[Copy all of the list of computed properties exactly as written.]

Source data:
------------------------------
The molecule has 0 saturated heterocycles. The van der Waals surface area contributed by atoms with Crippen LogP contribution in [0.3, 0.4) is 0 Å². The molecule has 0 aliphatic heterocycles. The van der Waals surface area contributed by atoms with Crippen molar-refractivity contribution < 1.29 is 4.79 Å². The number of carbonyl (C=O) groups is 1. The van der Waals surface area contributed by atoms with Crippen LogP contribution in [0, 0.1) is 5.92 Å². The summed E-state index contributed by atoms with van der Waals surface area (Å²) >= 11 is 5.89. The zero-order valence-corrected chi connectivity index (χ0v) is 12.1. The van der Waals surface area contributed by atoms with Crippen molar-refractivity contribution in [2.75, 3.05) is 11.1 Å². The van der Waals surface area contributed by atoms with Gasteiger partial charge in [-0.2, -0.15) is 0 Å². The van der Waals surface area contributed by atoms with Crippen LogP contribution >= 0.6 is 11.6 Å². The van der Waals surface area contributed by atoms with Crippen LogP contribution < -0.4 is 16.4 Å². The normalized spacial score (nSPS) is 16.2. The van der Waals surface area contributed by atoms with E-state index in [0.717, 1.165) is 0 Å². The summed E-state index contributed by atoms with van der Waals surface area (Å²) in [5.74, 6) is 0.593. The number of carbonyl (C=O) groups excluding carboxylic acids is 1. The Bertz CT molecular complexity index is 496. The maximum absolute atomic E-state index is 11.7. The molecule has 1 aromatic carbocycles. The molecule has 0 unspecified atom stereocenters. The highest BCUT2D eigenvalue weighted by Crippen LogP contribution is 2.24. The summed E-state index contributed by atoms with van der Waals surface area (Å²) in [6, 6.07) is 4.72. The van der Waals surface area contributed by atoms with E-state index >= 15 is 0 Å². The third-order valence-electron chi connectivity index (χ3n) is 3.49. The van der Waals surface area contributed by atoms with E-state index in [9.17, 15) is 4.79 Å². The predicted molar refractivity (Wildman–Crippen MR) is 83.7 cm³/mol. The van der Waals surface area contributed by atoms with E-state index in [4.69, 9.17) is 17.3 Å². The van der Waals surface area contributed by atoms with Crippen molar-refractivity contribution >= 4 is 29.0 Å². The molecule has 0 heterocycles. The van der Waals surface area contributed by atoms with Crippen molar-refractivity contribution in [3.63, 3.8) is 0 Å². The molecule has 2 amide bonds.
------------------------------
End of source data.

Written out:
The molecule has 0 saturated heterocycles. The van der Waals surface area contributed by atoms with Crippen LogP contribution in [0.3, 0.4) is 0 Å². The molecule has 0 aliphatic heterocycles. The van der Waals surface area contributed by atoms with Crippen molar-refractivity contribution < 1.29 is 4.79 Å². The number of carbonyl (C=O) groups is 1. The van der Waals surface area contributed by atoms with Crippen LogP contribution in [0, 0.1) is 5.92 Å². The summed E-state index contributed by atoms with van der Waals surface area (Å²) >= 11 is 5.89. The zero-order valence-corrected chi connectivity index (χ0v) is 12.1. The van der Waals surface area contributed by atoms with Crippen molar-refractivity contribution in [2.75, 3.05) is 11.1 Å². The van der Waals surface area contributed by atoms with Gasteiger partial charge in [-0.2, -0.15) is 0 Å². The van der Waals surface area contributed by atoms with Crippen LogP contribution >= 0.6 is 11.6 Å². The van der Waals surface area contributed by atoms with Crippen LogP contribution < -0.4 is 16.4 Å². The normalized spacial score (nSPS) is 16.2. The van der Waals surface area contributed by atoms with E-state index in [0.717, 1.165) is 0 Å². The summed E-state index contributed by atoms with van der Waals surface area (Å²) in [5.74, 6) is 0.593. The number of carbonyl (C=O) groups excluding carboxylic acids is 1. The Bertz CT molecular complexity index is 496. The maximum absolute atomic E-state index is 11.7. The molecule has 1 aromatic carbocycles. The molecule has 0 unspecified atom stereocenters. The highest BCUT2D eigenvalue weighted by Crippen LogP contribution is 2.24. The summed E-state index contributed by atoms with van der Waals surface area (Å²) in [6, 6.07) is 4.72. The van der Waals surface area contributed by atoms with E-state index >= 15 is 0 Å². The third-order valence-electron chi connectivity index (χ3n) is 3.49. The van der Waals surface area contributed by atoms with E-state index in [9.17, 15) is 4.79 Å². The predicted molar refractivity (Wildman–Crippen MR) is 83.7 cm³/mol. The van der Waals surface area contributed by atoms with E-state index in [4.69, 9.17) is 17.3 Å². The van der Waals surface area contributed by atoms with Crippen molar-refractivity contribution >= 4 is 29.0 Å². The molecule has 0 heterocycles. The van der Waals surface area contributed by atoms with Crippen molar-refractivity contribution in [3.63, 3.8) is 0 Å². The molecule has 2 amide bonds.